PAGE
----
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  1. #1

    How hard is it to manage a server?

    I am looking to move to a dedicated server - How hard is it to manage your own server? I have played with LAMP on my basement and it is certainly not bullet proof but I cant afford my own hardcore techy guy and there are so many places out there charging from $0-$200 a month.

    It is really hard to identify the differences even though I am making a matrix.

    So can it be done easily your self or do you need to be a linux genious?

  2. #2
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    Genius helps a bit, but I would say it would be worth a try. If you can't seem to get a handle on it, there are plenty of managed providers that can help you out. Check the offers section
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  3. #3
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    Quote Originally Posted by mattrobo View Post
    So can it be done easily your self or do you need to be a linux genious?
    Not that easy IMO if you are not too sure about the technical aspects of server management. No need to be a genius but you should know the stuff very well. Other wise go for managed servers as the other member said.

  4. #4
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    Quote Originally Posted by mattrobo View Post
    I am looking to move to a dedicated server - How hard is it to manage your own server? I have played with LAMP on my basement and it is certainly not bullet proof but I cant afford my own hardcore techy guy and there are so many places out there charging from $0-$200 a month.

    It is really hard to identify the differences even though I am making a matrix.

    So can it be done easily your self or do you need to be a linux genious?

    Your best bet if you are unsure about how to manage your server, or are not that well versed in the OS, is to use cPanel. In my experience it pretty much takes all the behind the scenes work out of the terminal and tech guru and puts it in the hand of those proficient with a UI. There is literally nothing you cannot do from the GUI based Front end that you'd otherwise need your "own hardcore tech guy" for. If you get stuck the support and documentation for that product is very good!!!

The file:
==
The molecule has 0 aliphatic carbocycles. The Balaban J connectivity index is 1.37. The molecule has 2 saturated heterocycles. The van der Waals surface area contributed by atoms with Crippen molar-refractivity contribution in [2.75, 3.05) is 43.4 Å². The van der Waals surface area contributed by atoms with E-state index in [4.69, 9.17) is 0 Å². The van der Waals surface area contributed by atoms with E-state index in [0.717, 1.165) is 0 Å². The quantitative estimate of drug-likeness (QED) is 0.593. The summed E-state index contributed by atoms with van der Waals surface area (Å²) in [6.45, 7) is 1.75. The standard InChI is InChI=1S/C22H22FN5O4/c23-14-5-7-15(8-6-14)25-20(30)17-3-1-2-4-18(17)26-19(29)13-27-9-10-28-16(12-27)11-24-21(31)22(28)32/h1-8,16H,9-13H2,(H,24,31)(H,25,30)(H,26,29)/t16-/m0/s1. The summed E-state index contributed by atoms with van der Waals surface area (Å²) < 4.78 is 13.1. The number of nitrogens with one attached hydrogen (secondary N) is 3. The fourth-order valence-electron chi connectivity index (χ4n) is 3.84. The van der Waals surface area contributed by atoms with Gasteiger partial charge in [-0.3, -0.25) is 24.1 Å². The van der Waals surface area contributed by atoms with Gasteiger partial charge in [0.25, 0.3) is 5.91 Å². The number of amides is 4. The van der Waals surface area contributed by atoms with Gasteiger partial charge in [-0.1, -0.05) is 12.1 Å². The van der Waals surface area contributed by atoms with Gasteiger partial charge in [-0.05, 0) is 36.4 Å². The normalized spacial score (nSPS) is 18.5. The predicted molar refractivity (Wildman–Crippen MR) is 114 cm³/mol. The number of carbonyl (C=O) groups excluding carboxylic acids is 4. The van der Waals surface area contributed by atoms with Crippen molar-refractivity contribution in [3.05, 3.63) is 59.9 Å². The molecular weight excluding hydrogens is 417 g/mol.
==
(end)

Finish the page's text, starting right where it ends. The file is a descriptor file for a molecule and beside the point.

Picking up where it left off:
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  5. #5
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    I think i depends on what are you hosting on that server.
    If you're hosting a very popular website or an high traffic e-commerce is better you don't take the risk and go with a managed support. In any other case, maybe you can try to do it by yourself and ask some support on demand.

  6. #6
    Hi

    Enginenetworks is right

    if ur site not an ecomm site then u can also try software like whm extra

    remember normally servers are not hacked , software are hacked like phpbb,vbullitin hacker can take over them but they cant go under ur server.


    thanks

  7. #7
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    Quote Originally Posted by mattrobo View Post
    I am looking to move to a dedicated server - How hard is it to manage your own server? I have played with LAMP on my basement and it is certainly not bullet proof but I cant afford my own hardcore techy guy and there are so many places out there charging from $0-$200 a month.

    It is really hard to identify the differences even though I am making a matrix.

    So can it be done easily your self or do you need to be a linux genious?
    If you're using a control panel, such as cPanel, on your server, the difficulty of server management will be pretty low. But with a self-managed server, you will be responsible for 99% of things involving your server, its issues and security.

  8. #8
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    Cant you try a VPS and try to manage that? Once you get the hang of it then move to dedicated
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  9. #9
    Thankyou everyone. I might just get a VPS and put my own accounts on it. It still does not prove the whole security from hacking as I have my own LAMP server in the basement  so I know how to get it to work but who knows if there are security holes in it. So thjats why I wondered if I could manage my own “real” servers.

    I am only hosting pretty static HTML style pages for friends, the odd business etc but nothing mission critical – YET. I am looking at expanding.

    @rasputin – what is it that Cpanel can do interms of server management?